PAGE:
Most legal aid and legal services offices handle only civil, not criminal, cases. (Criminal defendants who can't afford lawyers separately get court-appointed counsel.) Most offices don't take bankruptcies, divorce cases, or personal injury cases. But, when it comes to other areas of law, they typically represent both plaintiffs (people who sue someone else) and defendants (the people being sued). Legal aid lawyers are paid by grants and might receive some government funding.
Pro bono attorneys might take cases in any number of areas of law. For instance, they might handle the appeal of a criminal conviction. Pro bono work is typically something these lawyers do on the side, when they're not working for clients who pay them.
"Legal aid" refers to a group of lawyers who work exclusively for the clients who qualify for their services—poor clients. These attorneys tend to be experts in landlord-tenant law, consumer law, welfare matters, and other areas of law that many poor people encounter. In keeping with the origins of the concept of legal aid, they are on the lookout for cases that can result in legal reform, not just a victory for a solitary litigant.
"Pro bono" is a Latin term that means "for the public good" and refers to work a lawyer does for free. No state requires pro bono work as a condition of maintaining a law license, but the American Bar Association urges all lawyers to devote at least 50 hours each year to volunteer representation of those who otherwise lack access to justice (many states do likewise).
Even when law firms perform pro bono work, their motives—and the outcomes—might not be what you'd expect. Do they take a case because it's the righteous thing to do? Maybe not.
When a civil law firm takes a case pro bono, it might be partially motivated by marketing reasons, wanting to burnish its reputation. To avoid alienating its paying clients, firms might look for "safe" cases—those that will not be politically unpopular or involve a controversial subject or client.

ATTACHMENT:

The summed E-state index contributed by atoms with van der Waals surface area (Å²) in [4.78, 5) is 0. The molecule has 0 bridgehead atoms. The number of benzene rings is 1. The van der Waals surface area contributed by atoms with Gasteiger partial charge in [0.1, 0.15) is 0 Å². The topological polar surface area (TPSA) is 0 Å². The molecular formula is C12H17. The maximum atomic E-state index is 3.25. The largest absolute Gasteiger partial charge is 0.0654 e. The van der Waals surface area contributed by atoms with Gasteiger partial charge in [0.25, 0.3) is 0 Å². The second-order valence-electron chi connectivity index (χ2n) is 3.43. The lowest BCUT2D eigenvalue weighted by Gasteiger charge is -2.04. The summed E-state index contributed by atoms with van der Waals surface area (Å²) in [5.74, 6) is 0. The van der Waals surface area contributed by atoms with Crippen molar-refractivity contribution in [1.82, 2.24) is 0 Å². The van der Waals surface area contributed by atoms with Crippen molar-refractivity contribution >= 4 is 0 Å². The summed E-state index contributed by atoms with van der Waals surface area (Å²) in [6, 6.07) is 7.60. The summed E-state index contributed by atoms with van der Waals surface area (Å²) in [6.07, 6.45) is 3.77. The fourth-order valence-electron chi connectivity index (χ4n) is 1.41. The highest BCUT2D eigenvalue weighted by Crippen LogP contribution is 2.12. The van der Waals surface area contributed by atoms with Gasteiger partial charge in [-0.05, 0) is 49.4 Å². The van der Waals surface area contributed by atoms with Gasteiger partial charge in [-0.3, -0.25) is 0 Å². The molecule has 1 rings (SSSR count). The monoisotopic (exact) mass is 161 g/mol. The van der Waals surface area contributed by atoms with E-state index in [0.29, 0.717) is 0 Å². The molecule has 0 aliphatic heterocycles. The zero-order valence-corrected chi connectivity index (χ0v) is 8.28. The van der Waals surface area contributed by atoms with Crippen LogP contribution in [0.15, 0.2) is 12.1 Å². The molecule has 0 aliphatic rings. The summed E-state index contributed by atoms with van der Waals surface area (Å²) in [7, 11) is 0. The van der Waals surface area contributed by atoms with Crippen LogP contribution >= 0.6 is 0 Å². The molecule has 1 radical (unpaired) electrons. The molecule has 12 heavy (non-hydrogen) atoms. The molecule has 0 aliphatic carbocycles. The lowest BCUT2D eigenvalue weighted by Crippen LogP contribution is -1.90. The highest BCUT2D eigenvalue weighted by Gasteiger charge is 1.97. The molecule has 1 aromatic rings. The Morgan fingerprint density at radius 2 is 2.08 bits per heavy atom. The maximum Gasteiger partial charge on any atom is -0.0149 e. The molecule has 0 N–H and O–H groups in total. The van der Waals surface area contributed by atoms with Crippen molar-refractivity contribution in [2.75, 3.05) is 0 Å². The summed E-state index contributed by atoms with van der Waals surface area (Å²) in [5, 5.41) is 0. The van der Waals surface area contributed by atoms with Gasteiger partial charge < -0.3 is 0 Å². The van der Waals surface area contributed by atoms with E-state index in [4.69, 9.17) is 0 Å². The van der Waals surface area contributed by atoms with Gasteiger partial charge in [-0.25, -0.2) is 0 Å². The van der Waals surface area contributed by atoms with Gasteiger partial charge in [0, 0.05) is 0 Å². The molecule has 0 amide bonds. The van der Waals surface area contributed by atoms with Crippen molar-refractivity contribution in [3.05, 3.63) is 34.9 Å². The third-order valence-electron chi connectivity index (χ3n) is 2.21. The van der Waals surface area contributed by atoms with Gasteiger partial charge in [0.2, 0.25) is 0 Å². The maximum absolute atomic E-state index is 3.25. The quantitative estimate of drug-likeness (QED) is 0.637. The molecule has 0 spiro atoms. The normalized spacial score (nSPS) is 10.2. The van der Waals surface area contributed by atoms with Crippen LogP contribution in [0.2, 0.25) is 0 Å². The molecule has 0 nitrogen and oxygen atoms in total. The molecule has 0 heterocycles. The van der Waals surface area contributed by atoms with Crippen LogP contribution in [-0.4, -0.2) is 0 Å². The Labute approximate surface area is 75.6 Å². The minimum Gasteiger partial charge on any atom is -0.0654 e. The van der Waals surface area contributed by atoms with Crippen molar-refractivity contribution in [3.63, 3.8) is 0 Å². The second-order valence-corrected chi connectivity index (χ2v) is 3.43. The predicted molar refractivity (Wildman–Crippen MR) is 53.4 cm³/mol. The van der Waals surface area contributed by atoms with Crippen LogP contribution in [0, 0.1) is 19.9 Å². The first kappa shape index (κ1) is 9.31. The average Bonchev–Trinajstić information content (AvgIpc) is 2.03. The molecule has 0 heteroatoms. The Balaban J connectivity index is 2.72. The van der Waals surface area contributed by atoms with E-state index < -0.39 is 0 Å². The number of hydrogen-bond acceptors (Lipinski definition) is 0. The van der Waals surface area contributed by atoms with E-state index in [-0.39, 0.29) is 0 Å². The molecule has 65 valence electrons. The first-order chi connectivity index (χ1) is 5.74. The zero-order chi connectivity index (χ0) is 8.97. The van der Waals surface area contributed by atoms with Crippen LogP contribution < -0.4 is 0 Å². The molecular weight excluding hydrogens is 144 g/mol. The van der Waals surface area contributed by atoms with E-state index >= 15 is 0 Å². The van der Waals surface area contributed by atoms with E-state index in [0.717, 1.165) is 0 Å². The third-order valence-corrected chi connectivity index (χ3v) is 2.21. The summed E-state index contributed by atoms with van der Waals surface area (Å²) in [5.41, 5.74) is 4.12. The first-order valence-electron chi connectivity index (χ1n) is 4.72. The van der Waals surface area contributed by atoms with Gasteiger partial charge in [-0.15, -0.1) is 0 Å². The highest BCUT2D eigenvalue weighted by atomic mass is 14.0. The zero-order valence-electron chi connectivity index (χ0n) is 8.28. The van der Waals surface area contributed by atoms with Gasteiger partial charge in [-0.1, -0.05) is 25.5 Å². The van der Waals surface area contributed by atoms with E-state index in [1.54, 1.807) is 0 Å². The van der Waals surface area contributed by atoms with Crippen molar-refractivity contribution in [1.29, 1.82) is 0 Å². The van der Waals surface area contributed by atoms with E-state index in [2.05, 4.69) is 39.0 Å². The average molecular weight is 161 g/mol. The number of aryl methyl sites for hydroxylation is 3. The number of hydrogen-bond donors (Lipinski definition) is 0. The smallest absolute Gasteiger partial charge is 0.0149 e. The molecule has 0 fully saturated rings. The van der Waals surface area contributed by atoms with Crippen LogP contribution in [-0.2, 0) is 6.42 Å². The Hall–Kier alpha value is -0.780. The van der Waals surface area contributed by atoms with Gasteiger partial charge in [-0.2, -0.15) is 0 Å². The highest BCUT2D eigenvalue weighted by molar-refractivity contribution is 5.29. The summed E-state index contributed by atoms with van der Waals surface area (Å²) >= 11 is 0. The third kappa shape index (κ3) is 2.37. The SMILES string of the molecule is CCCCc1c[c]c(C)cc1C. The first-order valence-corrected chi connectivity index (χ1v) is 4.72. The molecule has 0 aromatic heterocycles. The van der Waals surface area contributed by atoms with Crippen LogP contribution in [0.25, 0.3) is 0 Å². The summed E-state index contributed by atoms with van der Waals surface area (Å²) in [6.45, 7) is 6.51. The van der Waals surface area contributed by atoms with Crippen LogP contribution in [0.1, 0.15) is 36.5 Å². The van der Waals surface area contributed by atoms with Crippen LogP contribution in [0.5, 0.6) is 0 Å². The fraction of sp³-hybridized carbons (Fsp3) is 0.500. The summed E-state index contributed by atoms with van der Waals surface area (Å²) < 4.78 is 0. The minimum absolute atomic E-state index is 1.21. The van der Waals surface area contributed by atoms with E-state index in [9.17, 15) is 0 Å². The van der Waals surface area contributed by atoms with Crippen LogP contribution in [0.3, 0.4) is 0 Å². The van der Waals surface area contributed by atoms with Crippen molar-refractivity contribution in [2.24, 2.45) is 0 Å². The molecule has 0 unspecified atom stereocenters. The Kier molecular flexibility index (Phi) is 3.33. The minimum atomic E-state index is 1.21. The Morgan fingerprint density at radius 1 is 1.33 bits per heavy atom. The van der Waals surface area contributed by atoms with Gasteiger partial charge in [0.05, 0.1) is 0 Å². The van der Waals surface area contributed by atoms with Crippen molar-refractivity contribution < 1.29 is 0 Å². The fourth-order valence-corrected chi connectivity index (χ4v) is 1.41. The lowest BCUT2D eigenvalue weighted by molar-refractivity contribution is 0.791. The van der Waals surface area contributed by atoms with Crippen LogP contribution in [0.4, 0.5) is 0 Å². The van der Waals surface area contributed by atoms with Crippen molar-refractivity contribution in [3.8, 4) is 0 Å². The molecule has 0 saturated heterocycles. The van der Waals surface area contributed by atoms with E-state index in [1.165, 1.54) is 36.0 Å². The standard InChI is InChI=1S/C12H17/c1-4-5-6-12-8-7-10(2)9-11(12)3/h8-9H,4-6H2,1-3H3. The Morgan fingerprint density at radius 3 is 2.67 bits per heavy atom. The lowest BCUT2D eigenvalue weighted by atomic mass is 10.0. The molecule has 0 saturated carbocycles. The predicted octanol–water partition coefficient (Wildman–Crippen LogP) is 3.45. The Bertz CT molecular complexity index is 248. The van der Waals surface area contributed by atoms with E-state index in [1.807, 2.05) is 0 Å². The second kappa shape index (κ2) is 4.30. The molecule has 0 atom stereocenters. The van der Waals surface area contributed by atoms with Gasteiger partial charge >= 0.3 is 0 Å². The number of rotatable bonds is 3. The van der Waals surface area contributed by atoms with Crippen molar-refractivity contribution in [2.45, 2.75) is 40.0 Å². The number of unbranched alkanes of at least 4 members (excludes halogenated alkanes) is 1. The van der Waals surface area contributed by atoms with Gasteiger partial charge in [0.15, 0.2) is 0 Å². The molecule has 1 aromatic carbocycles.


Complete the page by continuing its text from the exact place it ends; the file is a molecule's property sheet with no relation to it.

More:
Will the outcome be better when a non-legal aid lawyer handles a case for free? Not necessarily, because pro bono lawyers are rarely as efficient as professional legal aid attorneys, nor are they necessarily as competent to handle cutting-edge cases as their legal aid counterparts. On the other hand, when a civil firm that's well-stocked with experienced associates, paralegals, and support staff decides to throw its resources behind a time-intensive case, the results can be impressive.
The fastest way to find legal aid or pro bono opportunities near you is to go online.
For legal aid and legal services, begin by trying these search queries:
If you find some matches, go to the websites and read about the kinds of cases the organization will take. You might find a pre-screening application, or simply an invitation to call the office and speak with an intake attorney. If several offices appear to be a match for your case, contact them all.
To find pro bono assistance, try this search: [Your state, county, or city] pro bono legal help
You might also find the following links to be helpful in finding legal help in your area:
All legal aid offices require that their clients not exceed maximum income requirements (look for these requirements on the website). Before visiting your local office, gather tax returns, pay stubs, bank statements, and anything else that will give a current, accurate, and complete picture of your financial situation.
As explained, some individual lawyers and law firms offer pro bono services. Follow the suggestions below to find lawyers in your area who might take your case for free.